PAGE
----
Once, like many of us, I was a retail junkie. Shopping was my thing. Living in New York City allowed me to frequent stores like discount designer stores such as Century 21 and Loehmann’s. Plus, it doesn’t hurt that NYC innately prompts me to buy! buy! buy! I would spend over $100 at a time. Keep in mind, $100 shopping sprees add up–and quickly. After I broke my bank buying bold, designer clothing, I was left with clothing that had better names attached to it than cohesive, multiple-outfit potential.

A few years later, when I joined AmeriCorps, a program that forces you into poverty, all I knew, could speak, or could hear was “budget.” My way of spending completely changed. No longer did I mindlessly buy cute things from Urban Outfitters or Anthropologie (such a splurge). I started shopping solely at Goodwill. Strictly managing my money made me think, what am I actually paying for? Where is my money going? Why pay for something that I can only wear a few times before it goes out of style? So, I started thrifting and nothing else. No more retail stores. No more online buying. No more trend tunnel vision. And I have to say, I don’t plan on going back.

There’s negative stigma surrounding thrifting. Well, I mean true thrifting, and not purchasing “vintage” clothing at boutiques. Sure, real thrifting has its downfalls. Some people denounce purchasing clothing from the Salvation Army or Goodwill because of the “smell,” who owned it last, or the idea of being seen buying secondhand clothing. Sure, some of the clothing is stained and falling apart (here’s an example of when not to buy or invest in dry cleaning). But the clothing is used, so it may have some signs of wear. It takes time, patience and sifting through a lot of merchandise, and there’s no guarantee you can actually find what you’re looking for. Sometimes articles have to be dry-cleaned, which costs some extra money. Sometimes articles need to be repaired. Sometimes you can’t just put it on and go. But, despite these conditions, there are advantages to thrifting–besides the fact that it sounds cool.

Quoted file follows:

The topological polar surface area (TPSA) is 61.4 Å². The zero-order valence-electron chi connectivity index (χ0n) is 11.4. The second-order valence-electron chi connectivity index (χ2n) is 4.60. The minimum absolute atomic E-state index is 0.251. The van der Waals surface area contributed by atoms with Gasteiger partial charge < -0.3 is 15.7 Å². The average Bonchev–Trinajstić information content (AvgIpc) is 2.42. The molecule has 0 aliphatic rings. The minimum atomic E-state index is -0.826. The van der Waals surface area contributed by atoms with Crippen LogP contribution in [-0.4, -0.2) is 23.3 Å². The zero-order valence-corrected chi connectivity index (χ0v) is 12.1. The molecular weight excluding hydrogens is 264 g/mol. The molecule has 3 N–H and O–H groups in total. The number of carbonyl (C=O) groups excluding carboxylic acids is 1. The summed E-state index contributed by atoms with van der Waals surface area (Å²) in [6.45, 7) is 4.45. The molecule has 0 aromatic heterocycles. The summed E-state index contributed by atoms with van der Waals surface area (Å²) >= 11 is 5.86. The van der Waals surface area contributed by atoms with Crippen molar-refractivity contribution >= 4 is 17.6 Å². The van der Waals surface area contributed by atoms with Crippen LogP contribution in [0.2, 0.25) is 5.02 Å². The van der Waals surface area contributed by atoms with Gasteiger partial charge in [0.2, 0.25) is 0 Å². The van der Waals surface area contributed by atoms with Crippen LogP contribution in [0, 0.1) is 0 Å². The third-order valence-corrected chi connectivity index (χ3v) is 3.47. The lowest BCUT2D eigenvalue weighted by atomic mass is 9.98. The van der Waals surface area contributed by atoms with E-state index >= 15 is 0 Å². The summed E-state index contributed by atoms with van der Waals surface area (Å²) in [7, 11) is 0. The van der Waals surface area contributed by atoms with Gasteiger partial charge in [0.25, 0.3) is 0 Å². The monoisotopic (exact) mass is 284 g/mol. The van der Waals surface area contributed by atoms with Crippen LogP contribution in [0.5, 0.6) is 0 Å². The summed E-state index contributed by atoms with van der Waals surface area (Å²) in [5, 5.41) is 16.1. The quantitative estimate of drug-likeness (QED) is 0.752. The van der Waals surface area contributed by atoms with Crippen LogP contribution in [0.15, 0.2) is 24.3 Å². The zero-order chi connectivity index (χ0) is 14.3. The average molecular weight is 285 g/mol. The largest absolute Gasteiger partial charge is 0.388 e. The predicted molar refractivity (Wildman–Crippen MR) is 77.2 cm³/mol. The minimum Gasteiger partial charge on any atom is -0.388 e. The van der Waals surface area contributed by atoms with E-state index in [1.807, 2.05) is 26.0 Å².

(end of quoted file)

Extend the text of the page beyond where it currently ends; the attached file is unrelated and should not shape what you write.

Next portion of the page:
Advantages of Thrifting

1. You shop with a mission and experience anticipation. Thrifting makes you focus on what you want, and if it’s not available right away, you wait. There’s thrill in the hunt. You feel a greater sense of gratification when you finally get what you’ve been waiting for.

2. It prompts experimentation and facilitates personal style on a budget. Instead of following trends, modify and personalize them. I don’t buy clothes from retail stores anymore (well, except for undergarments). After living on such a strict budget, I think A LOT before I buy. Do I need to spend $20 on a single shirt, or can I go to Goodwill and get an entire outfit? I always choose the latter. And I always end up finding something odd, a little extravagant or a little unique, which expands my wardrobe into something that I had not originally expected. That’s why blogs like The Sartorialist are so popular; they capture individual style at its finest and most sincere. Those everyday models aren’t styled; rather, they exude personal style.

3. It offers authenticity. Why buy a manufactured military-inspired jacket that will fall apart in a year, when you can purchase the real thing for less than the retail price and that has survived all these years, with time still left in it? I tend to choose clothing on its resilience; if it’s lasted this long, then it can endure anything. There’s more value in your buck. You’re investing, not mindlessly spending.